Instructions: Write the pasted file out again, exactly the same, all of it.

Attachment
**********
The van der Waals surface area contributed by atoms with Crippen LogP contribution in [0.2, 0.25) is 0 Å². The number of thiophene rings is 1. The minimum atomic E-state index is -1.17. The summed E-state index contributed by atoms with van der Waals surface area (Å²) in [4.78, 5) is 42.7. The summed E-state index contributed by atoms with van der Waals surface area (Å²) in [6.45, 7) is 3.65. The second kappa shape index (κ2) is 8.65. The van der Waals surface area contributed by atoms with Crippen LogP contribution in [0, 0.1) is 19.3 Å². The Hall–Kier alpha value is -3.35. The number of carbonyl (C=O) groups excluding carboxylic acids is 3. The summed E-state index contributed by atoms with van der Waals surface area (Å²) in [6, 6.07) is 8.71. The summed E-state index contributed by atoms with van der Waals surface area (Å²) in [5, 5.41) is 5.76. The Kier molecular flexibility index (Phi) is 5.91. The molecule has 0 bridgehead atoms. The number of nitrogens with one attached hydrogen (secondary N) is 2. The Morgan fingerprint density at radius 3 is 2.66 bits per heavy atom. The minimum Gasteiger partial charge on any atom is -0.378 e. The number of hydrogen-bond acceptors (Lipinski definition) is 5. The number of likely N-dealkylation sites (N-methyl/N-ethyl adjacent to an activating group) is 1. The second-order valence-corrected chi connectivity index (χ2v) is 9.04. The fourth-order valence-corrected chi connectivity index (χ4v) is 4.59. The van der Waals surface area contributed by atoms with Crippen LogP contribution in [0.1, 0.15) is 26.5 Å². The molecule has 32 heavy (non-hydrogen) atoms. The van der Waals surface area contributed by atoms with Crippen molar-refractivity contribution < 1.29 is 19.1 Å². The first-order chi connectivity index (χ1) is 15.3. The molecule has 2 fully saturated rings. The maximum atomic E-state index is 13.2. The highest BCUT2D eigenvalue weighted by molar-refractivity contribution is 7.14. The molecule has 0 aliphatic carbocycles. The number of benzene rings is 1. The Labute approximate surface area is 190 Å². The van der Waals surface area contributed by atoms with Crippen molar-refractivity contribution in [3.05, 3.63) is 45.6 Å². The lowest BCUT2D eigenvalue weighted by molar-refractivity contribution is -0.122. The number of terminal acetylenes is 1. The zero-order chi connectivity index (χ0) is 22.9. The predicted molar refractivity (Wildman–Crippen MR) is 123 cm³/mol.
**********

The van der Waals surface area contributed by atoms with Crippen LogP contribution in [0.2, 0.25) is 0 Å². The number of thiophene rings is 1. The minimum atomic E-state index is -1.17. The summed E-state index contributed by atoms with van der Waals surface area (Å²) in [4.78, 5) is 42.7. The summed E-state index contributed by atoms with van der Waals surface area (Å²) in [6.45, 7) is 3.65. The second kappa shape index (κ2) is 8.65. The van der Waals surface area contributed by atoms with Crippen LogP contribution in [0, 0.1) is 19.3 Å². The Hall–Kier alpha value is -3.35. The number of carbonyl (C=O) groups excluding carboxylic acids is 3. The summed E-state index contributed by atoms with van der Waals surface area (Å²) in [6, 6.07) is 8.71. The summed E-state index contributed by atoms with van der Waals surface area (Å²) in [5, 5.41) is 5.76. The Kier molecular flexibility index (Phi) is 5.91. The molecule has 0 bridgehead atoms. The number of nitrogens with one attached hydrogen (secondary N) is 2. The Morgan fingerprint density at radius 3 is 2.66 bits per heavy atom. The minimum Gasteiger partial charge on any atom is -0.378 e. The number of hydrogen-bond acceptors (Lipinski definition) is 5. The number of likely N-dealkylation sites (N-methyl/N-ethyl adjacent to an activating group) is 1. The second-order valence-corrected chi connectivity index (χ2v) is 9.04. The fourth-order valence-corrected chi connectivity index (χ4v) is 4.59. The van der Waals surface area contributed by atoms with Crippen LogP contribution in [0.1, 0.15) is 26.5 Å². The molecule has 32 heavy (non-hydrogen) atoms. The van der Waals surface area contributed by atoms with Crippen molar-refractivity contribution < 1.29 is 19.1 Å². The first-order chi connectivity index (χ1) is 15.3. The molecule has 2 fully saturated rings. The maximum atomic E-state index is 13.2. The highest BCUT2D eigenvalue weighted by molar-refractivity contribution is 7.14. The molecule has 0 aliphatic carbocycles. The number of benzene rings is 1. The Labute approximate surface area is 190 Å². The van der Waals surface area contributed by atoms with Crippen molar-refractivity contribution in [3.05, 3.63) is 45.6 Å². The lowest BCUT2D eigenvalue weighted by molar-refractivity contribution is -0.122. The number of terminal acetylenes is 1. The zero-order chi connectivity index (χ0) is 22.9. The predicted molar refractivity (Wildman–Crippen MR) is 123 cm³/mol.